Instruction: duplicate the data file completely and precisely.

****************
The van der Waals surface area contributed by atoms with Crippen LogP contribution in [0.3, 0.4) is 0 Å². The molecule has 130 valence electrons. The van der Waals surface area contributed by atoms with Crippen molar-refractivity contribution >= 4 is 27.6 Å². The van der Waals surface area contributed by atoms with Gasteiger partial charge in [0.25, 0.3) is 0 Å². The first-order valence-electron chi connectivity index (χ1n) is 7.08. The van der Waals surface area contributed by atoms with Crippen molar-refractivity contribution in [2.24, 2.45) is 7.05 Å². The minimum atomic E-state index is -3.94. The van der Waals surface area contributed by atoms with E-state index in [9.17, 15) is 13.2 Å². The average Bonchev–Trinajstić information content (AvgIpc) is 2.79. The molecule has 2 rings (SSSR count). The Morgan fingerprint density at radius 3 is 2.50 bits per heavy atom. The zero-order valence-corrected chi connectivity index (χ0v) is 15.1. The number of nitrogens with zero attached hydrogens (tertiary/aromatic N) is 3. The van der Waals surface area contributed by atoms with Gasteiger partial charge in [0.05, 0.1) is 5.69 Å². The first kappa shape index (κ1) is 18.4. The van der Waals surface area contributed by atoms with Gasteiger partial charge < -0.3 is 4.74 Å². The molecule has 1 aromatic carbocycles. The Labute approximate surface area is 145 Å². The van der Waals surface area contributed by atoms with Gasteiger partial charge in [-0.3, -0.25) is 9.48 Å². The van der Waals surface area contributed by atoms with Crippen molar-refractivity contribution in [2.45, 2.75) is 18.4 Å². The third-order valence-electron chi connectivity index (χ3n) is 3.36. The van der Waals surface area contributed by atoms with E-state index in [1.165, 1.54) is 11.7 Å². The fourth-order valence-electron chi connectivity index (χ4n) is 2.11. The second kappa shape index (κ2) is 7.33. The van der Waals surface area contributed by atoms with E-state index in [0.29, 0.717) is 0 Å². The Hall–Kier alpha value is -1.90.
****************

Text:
The van der Waals surface area contributed by atoms with Crippen LogP contribution in [0.3, 0.4) is 0 Å². The molecule has 130 valence electrons. The van der Waals surface area contributed by atoms with Crippen molar-refractivity contribution >= 4 is 27.6 Å². The van der Waals surface area contributed by atoms with Gasteiger partial charge in [0.25, 0.3) is 0 Å². The first-order valence-electron chi connectivity index (χ1n) is 7.08. The van der Waals surface area contributed by atoms with Crippen molar-refractivity contribution in [2.24, 2.45) is 7.05 Å². The minimum atomic E-state index is -3.94. The van der Waals surface area contributed by atoms with E-state index in [9.17, 15) is 13.2 Å². The average Bonchev–Trinajstić information content (AvgIpc) is 2.79. The molecule has 2 rings (SSSR count). The Morgan fingerprint density at radius 3 is 2.50 bits per heavy atom. The zero-order valence-corrected chi connectivity index (χ0v) is 15.1. The number of nitrogens with zero attached hydrogens (tertiary/aromatic N) is 3. The van der Waals surface area contributed by atoms with Gasteiger partial charge in [0.05, 0.1) is 5.69 Å². The first kappa shape index (κ1) is 18.4. The van der Waals surface area contributed by atoms with Gasteiger partial charge < -0.3 is 4.74 Å². The molecule has 1 aromatic carbocycles. The Labute approximate surface area is 145 Å². The van der Waals surface area contributed by atoms with Gasteiger partial charge in [-0.3, -0.25) is 9.48 Å². The van der Waals surface area contributed by atoms with Crippen molar-refractivity contribution in [2.45, 2.75) is 18.4 Å². The third-order valence-electron chi connectivity index (χ3n) is 3.36. The van der Waals surface area contributed by atoms with E-state index in [1.165, 1.54) is 11.7 Å². The fourth-order valence-electron chi connectivity index (χ4n) is 2.11. The second kappa shape index (κ2) is 7.33. The van der Waals surface area contributed by atoms with E-state index in [0.29, 0.717) is 0 Å². The Hall–Kier alpha value is -1.90.